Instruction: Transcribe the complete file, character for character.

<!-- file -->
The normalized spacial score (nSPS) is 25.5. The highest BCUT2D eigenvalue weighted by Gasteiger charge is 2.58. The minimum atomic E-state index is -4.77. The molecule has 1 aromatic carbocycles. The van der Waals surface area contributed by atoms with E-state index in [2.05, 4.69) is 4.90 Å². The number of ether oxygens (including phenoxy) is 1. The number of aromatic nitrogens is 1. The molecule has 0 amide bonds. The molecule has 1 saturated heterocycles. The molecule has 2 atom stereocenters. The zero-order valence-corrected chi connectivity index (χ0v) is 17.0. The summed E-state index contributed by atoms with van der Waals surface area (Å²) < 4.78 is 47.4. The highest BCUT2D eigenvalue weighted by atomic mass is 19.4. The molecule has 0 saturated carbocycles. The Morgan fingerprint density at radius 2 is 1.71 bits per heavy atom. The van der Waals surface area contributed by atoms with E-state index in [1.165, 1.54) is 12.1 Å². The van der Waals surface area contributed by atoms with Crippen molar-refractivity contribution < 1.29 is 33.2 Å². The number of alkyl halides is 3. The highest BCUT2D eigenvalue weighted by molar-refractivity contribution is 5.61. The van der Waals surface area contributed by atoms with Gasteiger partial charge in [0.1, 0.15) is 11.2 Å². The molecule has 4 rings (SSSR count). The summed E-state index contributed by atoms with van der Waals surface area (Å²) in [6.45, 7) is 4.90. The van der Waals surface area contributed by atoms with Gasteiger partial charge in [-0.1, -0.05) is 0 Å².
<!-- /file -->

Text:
The normalized spacial score (nSPS) is 25.5. The highest BCUT2D eigenvalue weighted by Gasteiger charge is 2.58. The minimum atomic E-state index is -4.77. The molecule has 1 aromatic carbocycles. The van der Waals surface area contributed by atoms with E-state index in [2.05, 4.69) is 4.90 Å². The number of ether oxygens (including phenoxy) is 1. The number of aromatic nitrogens is 1. The molecule has 0 amide bonds. The molecule has 1 saturated heterocycles. The molecule has 2 atom stereocenters. The zero-order valence-corrected chi connectivity index (χ0v) is 17.0. The summed E-state index contributed by atoms with van der Waals surface area (Å²) < 4.78 is 47.4. The highest BCUT2D eigenvalue weighted by atomic mass is 19.4. The molecule has 0 saturated carbocycles. The Morgan fingerprint density at radius 2 is 1.71 bits per heavy atom. The van der Waals surface area contributed by atoms with E-state index in [1.165, 1.54) is 12.1 Å². The van der Waals surface area contributed by atoms with Crippen molar-refractivity contribution < 1.29 is 33.2 Å². The number of alkyl halides is 3. The highest BCUT2D eigenvalue weighted by molar-refractivity contribution is 5.61. The van der Waals surface area contributed by atoms with Gasteiger partial charge in [0.1, 0.15) is 11.2 Å². The molecule has 4 rings (SSSR count). The summed E-state index contributed by atoms with van der Waals surface area (Å²) in [6.45, 7) is 4.90. The van der Waals surface area contributed by atoms with Gasteiger partial charge in [-0.1, -0.05) is 0 Å².